Steve Harrington is now the most unlikely hero on television. No one saw this coming, but once again, Stranger Things teaches a lesson on being too quick to judge, not believing in growth, and also about the perseverance and inner talents of its younger characters. The group, which now includes Max and Lucas, sets traps out and plans for the brawl with Dart. What they didn’t plan for, but should have, is Dart’s brothers and sisters.

Dustin, now believing Lucas and Max are a thing (as do we all), doesn’t like that she’s in the know or that she’s at all skeptical. He hasn’t been at his best these last few weeks, and needs to take Steve’s advice in a bit more of a tactful way if he wants it to pay dividends. Act like you don’t care, but don’t act like a jerk. Plus, Dustin didn’t know he was following Steve’s suggestions, although his older mentor thought he was.

Max and Lucas bond on top of the bus, talking about Billy and her parents, divorces, and again, mainly Billy. It bore mentioning twice, because he’s terrible. And so is Lucas’ sister, as I said on Friday, as she uses He-Man in a wedding ceremony. No good.

Lucas is the first to notice there’s more than one baby demogorgon approaching Steve, and it’s almost too late. I honestly think someone should have died in this scene. The one thing we haven’t gotten in Stranger Things is the KEY death. If one of the kids had died here, that would have had lasting impact. Yes, we want them all around, but that’s usually going to be the case. There need to be stakes. Constant near-death experiences that result in triumph begin to take the bite out of the antagonists just a bit.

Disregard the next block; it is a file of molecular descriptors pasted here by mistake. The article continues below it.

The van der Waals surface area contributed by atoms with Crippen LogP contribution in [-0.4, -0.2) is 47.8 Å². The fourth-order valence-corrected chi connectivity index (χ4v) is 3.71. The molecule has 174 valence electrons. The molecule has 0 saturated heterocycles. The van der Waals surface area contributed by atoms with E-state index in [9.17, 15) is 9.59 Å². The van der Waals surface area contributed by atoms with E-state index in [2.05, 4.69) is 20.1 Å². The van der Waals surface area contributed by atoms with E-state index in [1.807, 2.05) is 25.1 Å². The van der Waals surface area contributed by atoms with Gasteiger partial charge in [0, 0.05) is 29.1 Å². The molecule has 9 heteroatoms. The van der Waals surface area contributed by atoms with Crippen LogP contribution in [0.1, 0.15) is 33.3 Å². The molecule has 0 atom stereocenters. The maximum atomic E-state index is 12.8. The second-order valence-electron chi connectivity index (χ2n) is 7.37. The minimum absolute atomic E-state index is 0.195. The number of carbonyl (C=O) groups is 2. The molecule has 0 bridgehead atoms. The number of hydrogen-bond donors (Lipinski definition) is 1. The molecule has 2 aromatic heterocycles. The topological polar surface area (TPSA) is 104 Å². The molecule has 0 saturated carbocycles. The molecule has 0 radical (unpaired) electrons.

That said, this is a 1980s love letter, and none of the Ghostbusters or the Goonies perished, so maybe I’m reacting based on the new, rather than the homage of Stranger Things.

Will’s suggestion as to how to kill the force inside him sends a fleet of soldiers into Hopper’s tunnel, where they reach a certain spot. We hear tons of screeching and a slow moving dense, white fog. “I’m sorry. He made me do it. I told you. They upset him. They shouldn’t have done that. They shouldn’t have upset him.” Damn. Those bruh’s are toast, aren’t they? We already know. They get annihilated as Hopper looks on in horror on the radar.

The traitorous Byers (I know, I know, not his fault) tells them it’s time for them to go. Hopper stares down into the gate. “They’re almost here.” We see a hand and a head pop up from the hole, and now hell has very literally arrived on earth in Hawkins, thanks to “The spy!”

This was a terrific finish. Will being corrupted from within, unable to fight off the spirit, and leading good people to their doom is a new layer of depth to the villainy. I still need to see a major character bite the dust, but this was strong stuff. I already said off the top Chapter Seven isn’t good. It has nothing whatsoever to do with any of this, and is basically a sidestory, specific to one character, and it’s a failure.

We’ll talk about it tomorrow, and then we’ll get to the final two eps of the season, which I quite enjoyed. The storm comes before the sunshine this time.

I’m @JMartOutkick. Totally tubular.